I thought to myself, if art triggered such powerful emotions in an adult, imagine what it could do for a baby. I took Samaya to her first art gallery when she was a mere three months old. I received some perturbed stares, but did I care? I was on a mission to prove that art is for babies too. Even Samaya sneezing on a Picasso did not stop me. I nervously apologised to the security guard and then passionately preached why it was so important for our babies to view art.
I still remember walking into the National Gallery with Samaya in her pram. Her eyes widened, and she squealed excitedly when she saw Van Gogh’s ‘Sunflowers’. Her gasps when she saw ‘Birds of Many Climes’ entertained other viewers too. I could see inspiration and deep joy in her. All children love art. Scribbling, drawing, sculpting and painting come naturally to them. I hope there are many schools globally that use art as a meditation activity.
I wish more people realised that only art can develop curiosity about the world, improve communication and hone craftsmanship. Art is not a mathematical problem with only one right answer. Your relationship with and interpretation of an art piece is yours and yours alone. The advantage children have with art is that they easily become a part of the artist’s universe with a freedom that adults rarely have. You will see this clearly if you ask adults questions about a piece and then ask a child the same questions.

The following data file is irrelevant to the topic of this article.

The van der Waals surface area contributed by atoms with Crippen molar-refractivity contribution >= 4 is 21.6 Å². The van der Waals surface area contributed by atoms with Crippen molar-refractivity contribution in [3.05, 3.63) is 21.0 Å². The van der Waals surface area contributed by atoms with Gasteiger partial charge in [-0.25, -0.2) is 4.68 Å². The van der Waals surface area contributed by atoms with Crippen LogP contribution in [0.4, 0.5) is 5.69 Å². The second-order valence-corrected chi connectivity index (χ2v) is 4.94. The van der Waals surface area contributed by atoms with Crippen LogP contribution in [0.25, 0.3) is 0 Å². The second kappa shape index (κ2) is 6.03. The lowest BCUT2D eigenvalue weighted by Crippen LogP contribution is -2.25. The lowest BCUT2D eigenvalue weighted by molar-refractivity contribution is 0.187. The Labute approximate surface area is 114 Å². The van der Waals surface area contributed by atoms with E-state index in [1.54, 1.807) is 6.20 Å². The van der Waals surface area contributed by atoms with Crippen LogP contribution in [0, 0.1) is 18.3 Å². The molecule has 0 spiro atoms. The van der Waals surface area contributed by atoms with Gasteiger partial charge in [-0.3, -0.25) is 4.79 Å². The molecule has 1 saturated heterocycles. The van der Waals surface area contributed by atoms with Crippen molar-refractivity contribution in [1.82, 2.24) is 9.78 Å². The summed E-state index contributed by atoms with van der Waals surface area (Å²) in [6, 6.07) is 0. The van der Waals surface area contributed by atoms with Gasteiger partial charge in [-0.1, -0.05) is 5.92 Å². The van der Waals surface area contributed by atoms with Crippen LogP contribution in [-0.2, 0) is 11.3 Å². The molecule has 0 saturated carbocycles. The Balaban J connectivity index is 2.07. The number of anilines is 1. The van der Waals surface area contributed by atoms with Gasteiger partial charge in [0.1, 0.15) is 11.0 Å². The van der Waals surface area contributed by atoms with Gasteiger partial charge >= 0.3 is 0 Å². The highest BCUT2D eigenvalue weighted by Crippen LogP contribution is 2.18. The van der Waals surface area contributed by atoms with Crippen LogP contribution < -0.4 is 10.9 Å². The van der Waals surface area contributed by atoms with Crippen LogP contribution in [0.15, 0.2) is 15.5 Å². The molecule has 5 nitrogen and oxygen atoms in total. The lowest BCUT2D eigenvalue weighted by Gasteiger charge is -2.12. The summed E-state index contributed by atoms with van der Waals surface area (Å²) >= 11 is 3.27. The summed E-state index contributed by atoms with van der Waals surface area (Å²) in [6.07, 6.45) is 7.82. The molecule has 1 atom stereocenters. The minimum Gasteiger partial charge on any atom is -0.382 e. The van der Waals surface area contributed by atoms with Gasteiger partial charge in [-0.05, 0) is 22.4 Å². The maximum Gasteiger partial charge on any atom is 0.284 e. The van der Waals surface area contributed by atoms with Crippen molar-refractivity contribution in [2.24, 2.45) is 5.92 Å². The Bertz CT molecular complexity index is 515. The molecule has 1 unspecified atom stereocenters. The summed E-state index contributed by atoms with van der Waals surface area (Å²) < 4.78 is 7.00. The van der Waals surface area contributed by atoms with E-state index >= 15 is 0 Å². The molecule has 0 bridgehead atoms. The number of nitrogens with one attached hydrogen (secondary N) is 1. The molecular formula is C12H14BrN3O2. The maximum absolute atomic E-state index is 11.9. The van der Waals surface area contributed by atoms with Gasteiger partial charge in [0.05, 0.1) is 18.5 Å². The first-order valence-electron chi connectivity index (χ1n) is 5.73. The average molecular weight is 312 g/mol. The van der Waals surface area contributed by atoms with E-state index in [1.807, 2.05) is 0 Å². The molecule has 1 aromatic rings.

Our art galleries are supposed to represent the pinnacle of our artistic achievements. If they display the most vivid colours, the most creative art pieces, the most intriguing scenes, then why would you deprive babies of such a magnificent experience at the stage when they are most receptive?
When Michelangelo carved ‘The Angel’, I doubt he decided on the minimum age it could be viewed at. Regular art gallery visits will only lead a child to fall in love with colours, creativity and imagination. It’s magical to witness children transfer their emotions on to a canvas. You will be amazed to see the deep colours children choose when annoyed or upset and the softer tones they gravitate towards when feeling happy.
Mindfulness activities with art
1. Get together as a family and visit an art shop. Buy sketching paper and paint accessories. Now pick one evening or a Sunday brunch session for art. Have a painting competition between parents and children to paint a portrait of every family member. The results are not just hilarious but emotional and will magically bond the family.
2. Plan a trip to a gallery with family/friends and carry art accessories. Mindfully pick a painting and start creating your unique version. This will be such a revelation, as sitting in front of a celebrated painting and replicating it creates an intense bond with the artist, the piece and its journey.
3. Mindfully pick an ‘art piece of the month’, print a picture of it and put it up on your refrigerator. Each family member must research the artist and the piece and give their analysis on what the artist wished to convey through the painting.
4. Create an ‘art magic’ box (it can be a wooden box or a shoebox). Write ‘magic’ on it. Next time you go for a stroll, pick up anything you fancy such as pebble, flower, stick and feather and place it inside the box. Painting and sketching it will be your next project.
Excerpts from the book, ‘Building a Happy Family’ (Penguin India).